Candidates in Their Own Words: Bernie Rivers, Democrat Candidate for Orange County Sheriff, New York
The Epoch Times sat down with Bernie Rivers, the Democrat candidate for Orange County Sheriff at his campaign office in Goshen, New York, on Sept. 26.
Rivers, the sole Democrat contender for the county’s top law enforcement job, faces Republican Paul Arteta in the general election. Carmen DeStefano, a retired investigator, also runs as a write-in candidate.
The incumbent sheriff, Carl Dubois, is retiring after 20 years in office.
The below interview was edited for brevity and clarity.
The Epoch Times: Most of your career centred on environmental conservation law enforcement. How did you get into that career track?
Rivers: “I was born in Suffolk County on Long Island and moved up to Mount Hope, New York when I was a kid. I attended a law enforcement class offered by Orange-Ulster BOCES as a senior from Minisink Valley High School. The instructor told us about various law enforcement careers, and I just liked the conservation officers.
“I like the outdoors. When I was younger, I did a lot of hunting and fishing. You understand that traditional police officers work out of police stations, but environmental officers work out of their homes.
“They give you a car, they give you all equipment, and you live in the area where you are assigned to patrol. You set your own schedules around your enforcement activities, and you report to headquarters once a month.”
The Epoch Times: After you graduated from high school, you worked as a correctional officer for 10 years while juggling part-time work at local police departments. Can you share more about that experience?
Rivers: “My ultimate goal was to become a state environmental conservation officer, but the Department of Environmental Conservation (DEC) wouldn’t hire you until you had four years of law enforcement experience or 60 college credits.
“Working at corrections and police departments gave me the experience to qualify for the DEC test.
“I became a correctional officer at 18. I put myself through a police academy and became a part-time police officer in Mount Hope, New York, at 19. That was a bit out of the realm of things because most people at the time, including the police chief, were under the impression that you could not become a police officer until you were 21.
“I told the chief, ‘No, that’s not what the law says. The law says you couldn’t legally purchase a firearm until you are 21, but if the police department gives me a gun, I can legally carry it.’ The chief made a phone call to a governing body of the police, and they told him that I was correct. Then he hired me.”
The Epoch Times: You became an environmental conservation officer at 29. How was the job different compared to traditional police work?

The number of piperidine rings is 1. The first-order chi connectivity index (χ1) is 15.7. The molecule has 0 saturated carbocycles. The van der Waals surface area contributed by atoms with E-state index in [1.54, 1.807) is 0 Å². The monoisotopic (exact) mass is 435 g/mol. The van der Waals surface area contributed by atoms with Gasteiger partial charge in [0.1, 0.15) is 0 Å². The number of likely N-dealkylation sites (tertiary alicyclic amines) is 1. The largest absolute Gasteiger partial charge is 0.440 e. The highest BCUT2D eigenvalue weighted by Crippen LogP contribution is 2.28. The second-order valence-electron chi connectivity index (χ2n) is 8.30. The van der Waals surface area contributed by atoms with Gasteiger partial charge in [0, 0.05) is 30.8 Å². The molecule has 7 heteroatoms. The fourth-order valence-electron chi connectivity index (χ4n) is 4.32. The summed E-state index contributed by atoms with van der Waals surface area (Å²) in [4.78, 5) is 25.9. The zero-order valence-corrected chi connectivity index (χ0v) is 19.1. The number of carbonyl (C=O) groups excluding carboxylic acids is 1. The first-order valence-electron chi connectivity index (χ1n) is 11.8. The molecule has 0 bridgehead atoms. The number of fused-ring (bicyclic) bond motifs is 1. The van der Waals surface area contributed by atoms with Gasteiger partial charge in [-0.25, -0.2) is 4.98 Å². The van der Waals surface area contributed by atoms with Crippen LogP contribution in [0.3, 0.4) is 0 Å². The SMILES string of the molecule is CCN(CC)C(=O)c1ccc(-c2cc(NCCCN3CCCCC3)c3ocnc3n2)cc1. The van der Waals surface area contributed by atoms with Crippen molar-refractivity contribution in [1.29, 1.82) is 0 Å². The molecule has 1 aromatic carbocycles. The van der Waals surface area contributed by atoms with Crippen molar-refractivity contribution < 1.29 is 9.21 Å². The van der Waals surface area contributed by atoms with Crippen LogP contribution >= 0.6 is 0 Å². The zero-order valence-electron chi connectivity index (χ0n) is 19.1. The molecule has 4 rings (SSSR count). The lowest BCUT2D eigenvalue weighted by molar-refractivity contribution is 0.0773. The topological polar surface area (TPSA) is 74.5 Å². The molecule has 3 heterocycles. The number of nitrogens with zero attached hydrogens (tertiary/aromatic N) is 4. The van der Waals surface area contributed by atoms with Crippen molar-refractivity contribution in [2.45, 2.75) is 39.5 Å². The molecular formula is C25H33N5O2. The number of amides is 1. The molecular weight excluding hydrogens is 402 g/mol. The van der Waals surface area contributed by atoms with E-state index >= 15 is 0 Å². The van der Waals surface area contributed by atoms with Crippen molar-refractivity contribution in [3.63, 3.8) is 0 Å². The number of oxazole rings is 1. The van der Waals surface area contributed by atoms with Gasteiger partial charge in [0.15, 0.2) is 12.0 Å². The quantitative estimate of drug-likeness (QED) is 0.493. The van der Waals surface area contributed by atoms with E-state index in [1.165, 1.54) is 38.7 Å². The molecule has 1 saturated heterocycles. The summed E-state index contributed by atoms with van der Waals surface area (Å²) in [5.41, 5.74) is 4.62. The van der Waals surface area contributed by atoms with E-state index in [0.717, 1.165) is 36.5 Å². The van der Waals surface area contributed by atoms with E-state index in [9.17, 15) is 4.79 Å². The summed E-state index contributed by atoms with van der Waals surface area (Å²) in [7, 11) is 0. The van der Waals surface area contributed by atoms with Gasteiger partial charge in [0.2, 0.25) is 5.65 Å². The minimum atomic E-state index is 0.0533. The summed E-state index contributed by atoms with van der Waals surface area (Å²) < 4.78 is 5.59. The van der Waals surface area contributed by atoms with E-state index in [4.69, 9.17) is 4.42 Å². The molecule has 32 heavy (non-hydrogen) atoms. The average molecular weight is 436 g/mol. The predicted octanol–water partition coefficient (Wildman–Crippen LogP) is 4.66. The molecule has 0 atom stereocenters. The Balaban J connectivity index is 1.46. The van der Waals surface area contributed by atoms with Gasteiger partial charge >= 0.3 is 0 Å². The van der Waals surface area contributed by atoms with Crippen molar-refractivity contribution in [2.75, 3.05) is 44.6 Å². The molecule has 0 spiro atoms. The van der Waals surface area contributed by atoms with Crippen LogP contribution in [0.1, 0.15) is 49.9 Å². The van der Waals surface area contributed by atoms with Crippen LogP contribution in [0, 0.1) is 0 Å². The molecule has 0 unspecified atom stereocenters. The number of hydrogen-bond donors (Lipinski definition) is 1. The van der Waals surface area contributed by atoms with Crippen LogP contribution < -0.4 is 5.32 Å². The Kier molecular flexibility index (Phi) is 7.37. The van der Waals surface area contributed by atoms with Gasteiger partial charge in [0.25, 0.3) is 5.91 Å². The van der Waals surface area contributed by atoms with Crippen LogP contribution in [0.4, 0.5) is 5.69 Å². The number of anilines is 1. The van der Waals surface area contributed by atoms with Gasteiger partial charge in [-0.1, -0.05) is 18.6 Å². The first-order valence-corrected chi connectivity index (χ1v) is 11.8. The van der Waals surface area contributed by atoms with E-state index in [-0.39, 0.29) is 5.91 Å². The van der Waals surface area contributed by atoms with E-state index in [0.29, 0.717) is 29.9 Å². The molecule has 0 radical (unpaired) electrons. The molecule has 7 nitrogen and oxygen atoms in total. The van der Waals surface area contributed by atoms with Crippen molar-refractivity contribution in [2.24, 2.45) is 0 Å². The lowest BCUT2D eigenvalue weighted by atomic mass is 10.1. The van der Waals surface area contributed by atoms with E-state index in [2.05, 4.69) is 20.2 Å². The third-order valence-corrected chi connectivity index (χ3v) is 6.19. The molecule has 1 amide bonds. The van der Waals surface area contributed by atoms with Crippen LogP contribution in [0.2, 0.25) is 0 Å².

Rivers: “Environmental conservation officers are police officers who specialize in enforcing fish, wildlife, and environmental laws. In other states, you would have game wardens who just protect fish and wildlife. But in New York state, we also deal with environmental laws such as illegal dumping, air pollution, and hazardous waste.
“For example, in terms of fish laws, there are what we call catch limits depending on the types of fish and seasons. If someone violates the legal limits, we can fine as much as $250 per fish. We patrol on foot, by car, or by boat. I approached people and asked them whether they had a license or if they had caught anything. Sometimes they said no, but when I looked around, I found the fish they had hidden.
“Occasionally, when I was talking to people, depending on the way they answered my questions or their body language, I could feel something was not right. I would ask for their driver’s licenses. Then when I ran their licenses through the system, I found out they had outstanding warrants.
“Later I was promoted to an investigator, and I got to work on more complex cases. My biggest environmental case had to do with the bankrupt Westwood chemical. We eventually held the bank, not the owner, accountable for the illegal disposal of chemicals, which I think was the first time that was ever done in the state.
“My biggest hunting case was about a grandfather who shot and killed his grandson during hunting in Port Jervis. As conservation officers, we are mandated by our policy to investigate all hunter-related shooting incidents in the state. In some cases, people could lose their hunting privileges.”
The Epoch Times: Then you were promoted to lieutenant, captain, and director of the law enforcement division at DEC. Shortly after you retired, you decided to run for Orange County Sheriff. Why?